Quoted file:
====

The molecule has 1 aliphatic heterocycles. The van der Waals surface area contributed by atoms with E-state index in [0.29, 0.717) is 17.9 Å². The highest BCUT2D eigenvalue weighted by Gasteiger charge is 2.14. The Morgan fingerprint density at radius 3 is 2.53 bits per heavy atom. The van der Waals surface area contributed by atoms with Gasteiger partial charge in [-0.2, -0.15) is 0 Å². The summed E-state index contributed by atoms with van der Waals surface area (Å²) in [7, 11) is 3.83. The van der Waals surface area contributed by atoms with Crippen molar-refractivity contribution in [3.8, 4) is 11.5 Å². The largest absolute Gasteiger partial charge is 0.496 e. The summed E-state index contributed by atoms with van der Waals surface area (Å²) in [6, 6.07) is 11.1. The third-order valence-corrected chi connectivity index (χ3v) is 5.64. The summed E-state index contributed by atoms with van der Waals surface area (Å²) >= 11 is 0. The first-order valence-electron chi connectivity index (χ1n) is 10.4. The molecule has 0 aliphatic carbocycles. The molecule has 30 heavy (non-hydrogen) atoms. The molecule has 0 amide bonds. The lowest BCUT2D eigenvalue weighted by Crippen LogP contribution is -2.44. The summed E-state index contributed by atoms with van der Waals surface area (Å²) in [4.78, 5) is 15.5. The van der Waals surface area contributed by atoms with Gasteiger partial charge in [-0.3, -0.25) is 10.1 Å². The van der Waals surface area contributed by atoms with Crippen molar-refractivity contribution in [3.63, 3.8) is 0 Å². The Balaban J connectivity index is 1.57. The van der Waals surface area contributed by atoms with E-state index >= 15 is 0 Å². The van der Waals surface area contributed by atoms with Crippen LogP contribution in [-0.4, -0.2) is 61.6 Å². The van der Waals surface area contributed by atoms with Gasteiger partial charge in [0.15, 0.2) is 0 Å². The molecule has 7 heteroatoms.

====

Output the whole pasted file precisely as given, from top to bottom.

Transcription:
The molecule has 1 aliphatic heterocycles. The van der Waals surface area contributed by atoms with E-state index in [0.29, 0.717) is 17.9 Å². The highest BCUT2D eigenvalue weighted by Gasteiger charge is 2.14. The Morgan fingerprint density at radius 3 is 2.53 bits per heavy atom. The van der Waals surface area contributed by atoms with Gasteiger partial charge in [-0.2, -0.15) is 0 Å². The summed E-state index contributed by atoms with van der Waals surface area (Å²) in [7, 11) is 3.83. The van der Waals surface area contributed by atoms with Crippen molar-refractivity contribution in [3.8, 4) is 11.5 Å². The largest absolute Gasteiger partial charge is 0.496 e. The summed E-state index contributed by atoms with van der Waals surface area (Å²) in [6, 6.07) is 11.1. The third-order valence-corrected chi connectivity index (χ3v) is 5.64. The summed E-state index contributed by atoms with van der Waals surface area (Å²) >= 11 is 0. The first-order valence-electron chi connectivity index (χ1n) is 10.4. The molecule has 0 aliphatic carbocycles. The molecule has 30 heavy (non-hydrogen) atoms. The molecule has 0 amide bonds. The lowest BCUT2D eigenvalue weighted by Crippen LogP contribution is -2.44. The summed E-state index contributed by atoms with van der Waals surface area (Å²) in [4.78, 5) is 15.5. The van der Waals surface area contributed by atoms with Gasteiger partial charge in [-0.3, -0.25) is 10.1 Å². The van der Waals surface area contributed by atoms with Crippen molar-refractivity contribution in [3.63, 3.8) is 0 Å². The Balaban J connectivity index is 1.57. The van der Waals surface area contributed by atoms with E-state index >= 15 is 0 Å². The van der Waals surface area contributed by atoms with Crippen LogP contribution in [-0.4, -0.2) is 61.6 Å². The van der Waals surface area contributed by atoms with Gasteiger partial charge in [0.15, 0.2) is 0 Å². The molecule has 7 heteroatoms.